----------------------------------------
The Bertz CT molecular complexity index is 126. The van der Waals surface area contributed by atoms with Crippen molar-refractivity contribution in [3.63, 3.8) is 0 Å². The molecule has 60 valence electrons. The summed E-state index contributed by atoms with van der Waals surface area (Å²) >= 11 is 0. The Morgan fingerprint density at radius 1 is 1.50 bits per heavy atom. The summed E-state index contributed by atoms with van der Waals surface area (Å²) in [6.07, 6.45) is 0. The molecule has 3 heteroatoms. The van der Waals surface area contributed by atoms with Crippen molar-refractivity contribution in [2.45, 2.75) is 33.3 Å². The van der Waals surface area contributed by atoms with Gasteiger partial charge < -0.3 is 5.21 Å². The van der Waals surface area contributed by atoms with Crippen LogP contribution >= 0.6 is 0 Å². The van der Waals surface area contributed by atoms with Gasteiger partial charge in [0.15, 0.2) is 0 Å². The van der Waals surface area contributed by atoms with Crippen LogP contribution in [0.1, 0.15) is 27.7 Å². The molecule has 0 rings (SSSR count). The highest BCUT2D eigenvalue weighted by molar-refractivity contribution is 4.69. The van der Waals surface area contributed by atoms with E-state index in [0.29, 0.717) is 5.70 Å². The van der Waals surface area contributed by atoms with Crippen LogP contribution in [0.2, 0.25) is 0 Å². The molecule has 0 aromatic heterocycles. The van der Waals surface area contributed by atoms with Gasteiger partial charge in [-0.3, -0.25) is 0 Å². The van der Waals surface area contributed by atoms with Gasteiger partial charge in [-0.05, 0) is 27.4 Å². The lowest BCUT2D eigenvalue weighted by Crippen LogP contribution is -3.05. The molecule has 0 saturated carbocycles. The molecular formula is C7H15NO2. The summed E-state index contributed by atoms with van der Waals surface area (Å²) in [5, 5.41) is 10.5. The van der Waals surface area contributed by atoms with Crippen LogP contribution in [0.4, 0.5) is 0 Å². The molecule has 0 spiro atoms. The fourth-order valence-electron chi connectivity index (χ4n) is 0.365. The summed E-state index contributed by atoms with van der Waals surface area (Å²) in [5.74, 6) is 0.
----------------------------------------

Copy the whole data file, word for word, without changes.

The Bertz CT molecular complexity index is 126. The van der Waals surface area contributed by atoms with Crippen molar-refractivity contribution in [3.63, 3.8) is 0 Å². The molecule has 60 valence electrons. The summed E-state index contributed by atoms with van der Waals surface area (Å²) >= 11 is 0. The Morgan fingerprint density at radius 1 is 1.50 bits per heavy atom. The summed E-state index contributed by atoms with van der Waals surface area (Å²) in [6.07, 6.45) is 0. The molecule has 3 heteroatoms. The van der Waals surface area contributed by atoms with Crippen molar-refractivity contribution in [2.45, 2.75) is 33.3 Å². The van der Waals surface area contributed by atoms with Gasteiger partial charge < -0.3 is 5.21 Å². The van der Waals surface area contributed by atoms with Crippen LogP contribution >= 0.6 is 0 Å². The van der Waals surface area contributed by atoms with Gasteiger partial charge in [0.15, 0.2) is 0 Å². The van der Waals surface area contributed by atoms with Crippen LogP contribution in [0.1, 0.15) is 27.7 Å². The molecule has 0 rings (SSSR count). The highest BCUT2D eigenvalue weighted by molar-refractivity contribution is 4.69. The van der Waals surface area contributed by atoms with E-state index in [0.29, 0.717) is 5.70 Å². The van der Waals surface area contributed by atoms with Crippen LogP contribution in [0.2, 0.25) is 0 Å². The molecule has 0 aromatic heterocycles. The van der Waals surface area contributed by atoms with Gasteiger partial charge in [-0.3, -0.25) is 0 Å². The van der Waals surface area contributed by atoms with Gasteiger partial charge in [-0.05, 0) is 27.4 Å². The lowest BCUT2D eigenvalue weighted by Crippen LogP contribution is -3.05. The molecule has 0 saturated carbocycles. The molecular formula is C7H15NO2. The summed E-state index contributed by atoms with van der Waals surface area (Å²) in [5, 5.41) is 10.5. The van der Waals surface area contributed by atoms with Crippen LogP contribution in [0.4, 0.5) is 0 Å². The molecule has 0 spiro atoms. The fourth-order valence-electron chi connectivity index (χ4n) is 0.365. The summed E-state index contributed by atoms with van der Waals surface area (Å²) in [5.74, 6) is 0.